What a lovely post Mel, it must have been wonderful to see the children so engaged. I have read to my sons class a few times and it’s a lovely experience. They are all so curious, and in my case, love my accent! #MagicMoments

    • Mel
      Author
      10/03/2014 / 8:57 pm

      Thanks Sara, I had a fantastic time and I wish I could do it every week. Mel

  4. 10/03/2014 / 7:24 pm

    My experience with reading English books to non English speaking children has always been positive. As long as there is lots to look at in the pictures they love getting involved and are interested despite not understanding the language.

    It sounds like you gave the children a really fun introduction to French books 🙂 (I love the look of the wolf story).

    • Mel
      Author
      10/03/2014 / 8:51 pm

      So true! I read the same books to my little primary French club tonight and they were really into them! The wolf story is one of my favourites… the illustrations for the actual story are even better than the cover and the lesson they learn from the story could not be better! x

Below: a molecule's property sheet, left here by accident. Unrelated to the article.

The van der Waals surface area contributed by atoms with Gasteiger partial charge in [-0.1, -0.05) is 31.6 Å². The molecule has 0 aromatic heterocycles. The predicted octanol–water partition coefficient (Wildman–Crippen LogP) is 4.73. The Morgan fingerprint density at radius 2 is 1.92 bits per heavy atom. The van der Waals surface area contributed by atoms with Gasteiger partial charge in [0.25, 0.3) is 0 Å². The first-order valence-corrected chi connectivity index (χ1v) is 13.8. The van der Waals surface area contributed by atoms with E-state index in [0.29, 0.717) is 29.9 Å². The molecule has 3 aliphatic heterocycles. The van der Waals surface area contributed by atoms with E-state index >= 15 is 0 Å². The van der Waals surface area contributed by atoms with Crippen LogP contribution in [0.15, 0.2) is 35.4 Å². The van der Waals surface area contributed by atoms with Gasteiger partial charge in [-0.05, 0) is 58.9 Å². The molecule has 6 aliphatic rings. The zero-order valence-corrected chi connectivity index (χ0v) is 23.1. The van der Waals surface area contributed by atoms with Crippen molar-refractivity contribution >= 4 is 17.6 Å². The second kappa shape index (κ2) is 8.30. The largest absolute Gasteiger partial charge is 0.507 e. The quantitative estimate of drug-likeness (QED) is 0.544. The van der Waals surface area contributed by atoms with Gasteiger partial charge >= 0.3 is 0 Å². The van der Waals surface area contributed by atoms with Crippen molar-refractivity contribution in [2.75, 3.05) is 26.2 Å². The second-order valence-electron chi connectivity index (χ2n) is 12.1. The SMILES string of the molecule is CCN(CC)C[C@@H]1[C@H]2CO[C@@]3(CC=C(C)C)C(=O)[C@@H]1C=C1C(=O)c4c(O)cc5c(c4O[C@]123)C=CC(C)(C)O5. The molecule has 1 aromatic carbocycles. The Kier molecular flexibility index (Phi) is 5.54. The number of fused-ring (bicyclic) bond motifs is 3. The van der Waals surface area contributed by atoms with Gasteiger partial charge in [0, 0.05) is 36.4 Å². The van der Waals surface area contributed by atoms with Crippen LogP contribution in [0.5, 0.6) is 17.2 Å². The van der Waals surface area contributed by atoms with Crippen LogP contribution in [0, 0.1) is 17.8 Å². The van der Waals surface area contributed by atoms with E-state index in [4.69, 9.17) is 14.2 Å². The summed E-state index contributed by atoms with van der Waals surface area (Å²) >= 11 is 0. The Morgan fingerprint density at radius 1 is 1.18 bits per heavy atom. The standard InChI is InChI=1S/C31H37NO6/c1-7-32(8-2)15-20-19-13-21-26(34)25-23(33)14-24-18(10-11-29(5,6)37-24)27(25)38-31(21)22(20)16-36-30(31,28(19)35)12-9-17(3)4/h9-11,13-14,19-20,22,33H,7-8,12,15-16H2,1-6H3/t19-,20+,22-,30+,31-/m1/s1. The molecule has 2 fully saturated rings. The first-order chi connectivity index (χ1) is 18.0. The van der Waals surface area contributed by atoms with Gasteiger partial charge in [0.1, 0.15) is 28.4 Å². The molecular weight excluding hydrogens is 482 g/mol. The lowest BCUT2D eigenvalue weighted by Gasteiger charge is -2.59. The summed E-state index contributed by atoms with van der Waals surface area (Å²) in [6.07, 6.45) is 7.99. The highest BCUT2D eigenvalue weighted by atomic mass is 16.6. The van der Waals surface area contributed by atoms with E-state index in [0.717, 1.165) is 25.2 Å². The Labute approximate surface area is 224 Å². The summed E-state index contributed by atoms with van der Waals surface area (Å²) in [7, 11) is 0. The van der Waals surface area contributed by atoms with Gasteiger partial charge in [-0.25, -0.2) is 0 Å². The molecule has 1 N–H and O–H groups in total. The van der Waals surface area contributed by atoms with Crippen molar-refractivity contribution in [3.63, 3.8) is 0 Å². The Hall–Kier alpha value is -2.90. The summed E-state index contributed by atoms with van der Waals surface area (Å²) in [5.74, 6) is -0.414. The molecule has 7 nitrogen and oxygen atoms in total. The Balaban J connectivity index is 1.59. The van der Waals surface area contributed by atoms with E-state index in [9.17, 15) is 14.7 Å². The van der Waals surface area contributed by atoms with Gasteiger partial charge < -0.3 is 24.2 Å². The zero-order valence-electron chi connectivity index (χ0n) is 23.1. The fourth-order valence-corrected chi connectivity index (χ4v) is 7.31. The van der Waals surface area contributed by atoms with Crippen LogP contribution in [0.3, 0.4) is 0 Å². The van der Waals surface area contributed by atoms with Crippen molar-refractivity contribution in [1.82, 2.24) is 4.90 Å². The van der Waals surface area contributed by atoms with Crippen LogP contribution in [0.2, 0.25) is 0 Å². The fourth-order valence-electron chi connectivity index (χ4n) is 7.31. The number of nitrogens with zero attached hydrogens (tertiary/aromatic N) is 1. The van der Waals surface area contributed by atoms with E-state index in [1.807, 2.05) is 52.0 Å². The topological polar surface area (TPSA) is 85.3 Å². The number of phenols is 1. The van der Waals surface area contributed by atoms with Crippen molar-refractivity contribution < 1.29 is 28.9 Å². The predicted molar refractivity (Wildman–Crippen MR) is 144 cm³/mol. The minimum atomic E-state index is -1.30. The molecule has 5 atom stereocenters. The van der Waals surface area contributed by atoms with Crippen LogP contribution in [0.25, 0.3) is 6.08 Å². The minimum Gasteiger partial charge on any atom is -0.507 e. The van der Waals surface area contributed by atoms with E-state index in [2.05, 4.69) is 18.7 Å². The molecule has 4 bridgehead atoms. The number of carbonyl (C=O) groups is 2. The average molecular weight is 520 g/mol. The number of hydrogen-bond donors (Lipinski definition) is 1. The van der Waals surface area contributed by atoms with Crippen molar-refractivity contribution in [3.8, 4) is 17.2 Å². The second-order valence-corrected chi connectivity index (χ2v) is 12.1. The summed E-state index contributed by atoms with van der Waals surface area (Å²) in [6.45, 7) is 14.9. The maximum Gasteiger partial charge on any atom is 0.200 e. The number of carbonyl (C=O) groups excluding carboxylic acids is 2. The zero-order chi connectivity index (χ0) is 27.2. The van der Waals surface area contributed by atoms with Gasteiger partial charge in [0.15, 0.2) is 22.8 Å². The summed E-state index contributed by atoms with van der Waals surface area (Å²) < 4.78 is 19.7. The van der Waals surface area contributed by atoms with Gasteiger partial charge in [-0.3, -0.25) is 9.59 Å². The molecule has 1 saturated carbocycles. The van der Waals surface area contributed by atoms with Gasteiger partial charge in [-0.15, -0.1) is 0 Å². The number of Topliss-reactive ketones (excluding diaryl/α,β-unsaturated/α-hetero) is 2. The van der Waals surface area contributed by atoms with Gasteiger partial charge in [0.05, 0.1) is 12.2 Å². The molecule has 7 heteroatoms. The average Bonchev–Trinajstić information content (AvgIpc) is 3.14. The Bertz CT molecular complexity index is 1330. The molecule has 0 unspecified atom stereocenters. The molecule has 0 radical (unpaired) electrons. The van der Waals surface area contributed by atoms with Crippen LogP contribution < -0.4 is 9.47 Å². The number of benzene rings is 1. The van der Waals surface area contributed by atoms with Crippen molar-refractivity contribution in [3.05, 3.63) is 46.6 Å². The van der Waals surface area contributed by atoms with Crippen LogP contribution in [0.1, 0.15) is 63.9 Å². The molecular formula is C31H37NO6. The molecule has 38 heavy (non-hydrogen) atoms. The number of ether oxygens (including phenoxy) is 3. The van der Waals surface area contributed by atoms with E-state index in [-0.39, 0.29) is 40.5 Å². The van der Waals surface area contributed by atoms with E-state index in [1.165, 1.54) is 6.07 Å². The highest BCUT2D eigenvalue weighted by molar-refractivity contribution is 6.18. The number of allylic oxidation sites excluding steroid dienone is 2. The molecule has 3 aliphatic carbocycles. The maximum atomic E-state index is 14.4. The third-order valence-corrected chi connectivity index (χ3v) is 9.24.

5. 11/03/2014 / 8:19 pm

    Oh wow, beautiful books-are you guys originally French, realised the title of your blog is French but wasn’t sure. Fab your kids are bilingual x

    • Mel
      Author
      11/03/2014 / 8:54 pm

      I am indeed! x

      • 12/03/2014 / 2:02 pm

        Oh fab, where from, my husband has French in him x

        • Mel
          Author
          12/03/2014 / 10:42 pm

          Champagne!

          • Mel
            Author
            13/03/2014 / 7:40 pm

            🙂

  6. 12/03/2014 / 9:11 am

    Pas de jaune? Quelle horreur!
    When we moved to France we had a fair few bilingual books to help the boys read in both languages. Now they are proficient readers in both languages and the older one is a complete bookworm – even his school librarian can’t believe how much he reads!

    • Mel
      Author
      12/03/2014 / 9:55 am

      Hi Rosie, my little ones already love books. I am hoping when they grow up they enjoy reading in French as much as they do in English. Mel